By Aston Lamb
AN EXCEPTIONAL number of hawfinches have come to the UK this winter after years of rapid decline.
Hawfinches, the UK’s largest finch, are a rare species of bird that are shy and there are thought to be fewer than 1,000 pairs in the UK. However, this year there have been hundreds of sightings.
Josh Jones, of the rare bird information website BirdGuides.com said: “The size of the invasion is unparalleled, with the numbers involved far exceeding anything previously witnessed in living memory.
“The theory is that a ‘perfect storm’ of a bumper breeding season, meaning a high population this autumn, and a failure of their food source across Central Europe, has pushed exceptional numbers westwards to Britain.
“The hawfinch has declined considerably in Britain in recent decades, and in a normal winter birdwatchers often have to travel considerable distances to the few regular and well-known wintering sites to see them.”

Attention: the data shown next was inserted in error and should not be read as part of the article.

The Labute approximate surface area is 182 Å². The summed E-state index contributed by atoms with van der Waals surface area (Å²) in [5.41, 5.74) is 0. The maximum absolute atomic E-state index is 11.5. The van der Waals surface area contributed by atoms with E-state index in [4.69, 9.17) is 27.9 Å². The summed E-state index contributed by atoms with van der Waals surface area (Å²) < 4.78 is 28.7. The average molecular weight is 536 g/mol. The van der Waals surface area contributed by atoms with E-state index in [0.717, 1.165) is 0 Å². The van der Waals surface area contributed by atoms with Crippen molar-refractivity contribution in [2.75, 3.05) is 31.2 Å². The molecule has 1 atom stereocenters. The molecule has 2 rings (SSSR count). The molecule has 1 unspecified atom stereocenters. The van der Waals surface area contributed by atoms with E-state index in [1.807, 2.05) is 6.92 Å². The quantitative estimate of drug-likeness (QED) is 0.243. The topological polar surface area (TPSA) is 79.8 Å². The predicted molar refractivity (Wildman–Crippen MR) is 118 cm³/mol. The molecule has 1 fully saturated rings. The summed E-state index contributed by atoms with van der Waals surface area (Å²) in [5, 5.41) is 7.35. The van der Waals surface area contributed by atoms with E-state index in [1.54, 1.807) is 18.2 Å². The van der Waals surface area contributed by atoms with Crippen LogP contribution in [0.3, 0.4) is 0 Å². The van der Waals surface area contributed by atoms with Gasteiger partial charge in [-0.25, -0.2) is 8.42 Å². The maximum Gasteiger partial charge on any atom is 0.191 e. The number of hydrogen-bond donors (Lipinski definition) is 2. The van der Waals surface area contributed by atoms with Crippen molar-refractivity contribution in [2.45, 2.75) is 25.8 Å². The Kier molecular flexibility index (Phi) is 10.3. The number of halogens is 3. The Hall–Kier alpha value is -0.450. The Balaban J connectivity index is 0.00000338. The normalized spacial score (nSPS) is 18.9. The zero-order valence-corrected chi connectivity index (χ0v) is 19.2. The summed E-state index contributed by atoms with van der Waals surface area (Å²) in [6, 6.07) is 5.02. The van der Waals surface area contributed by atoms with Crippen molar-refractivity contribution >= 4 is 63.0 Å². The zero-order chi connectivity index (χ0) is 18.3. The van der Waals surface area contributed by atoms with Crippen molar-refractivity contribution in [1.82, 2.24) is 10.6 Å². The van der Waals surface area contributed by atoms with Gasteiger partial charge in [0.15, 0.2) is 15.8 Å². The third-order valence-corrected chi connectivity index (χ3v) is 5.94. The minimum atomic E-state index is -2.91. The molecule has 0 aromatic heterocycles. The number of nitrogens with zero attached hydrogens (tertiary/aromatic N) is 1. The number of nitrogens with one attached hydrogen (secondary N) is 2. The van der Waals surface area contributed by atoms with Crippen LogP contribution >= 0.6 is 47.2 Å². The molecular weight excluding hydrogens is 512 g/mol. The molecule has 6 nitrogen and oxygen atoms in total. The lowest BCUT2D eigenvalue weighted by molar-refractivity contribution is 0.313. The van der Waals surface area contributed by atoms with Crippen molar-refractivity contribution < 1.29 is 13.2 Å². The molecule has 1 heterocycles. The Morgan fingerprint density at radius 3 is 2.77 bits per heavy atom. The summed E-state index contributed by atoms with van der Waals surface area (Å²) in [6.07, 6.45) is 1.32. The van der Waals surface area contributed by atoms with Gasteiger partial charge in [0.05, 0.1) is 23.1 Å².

Andy Robinson, a spokesperson for RSPB Scotland, said: “Hawfinches are beautiful birds that really stand out when compared to our other finches, such as the much more common chaffinch.
“They’re normally very difficult to see, but with the large numbers already recorded further south this autumn, wildlife watchers in Scotland could be in for a treat.
“They may not be the most likely bird to visit your garden feeders, but they do like sunflower seeds. You also might see them in areas of woodland, such as parkland, or in botanic gardens and churchyards.”
Hawfinches, also nicknamed ‘The Christmas Nutcracker’ can be characterised by their parrot-like bills shaped ideally for cracking open tough nuts, a key to their survival in winter as it means they have a wider variety of food to choose from.
However, it is not known whether food is an issue for these birds right now. RSPB and Cardiff University scientists are studying the reasons why hawfinches do not nest in the UK as widely as they used to.
Matthew Oates, nature specialist at the National Trust, said: “The huge influx of hawfinches could be attributed to a failed seed crop elsewhere in Europe. We’ve had a bumper yield here in the UK, due to a fine spring, and the birds have been making the most of it.
“Many people are encountering this mythical bird for the first time, and we hope these sightings will inspire others to support their revival.”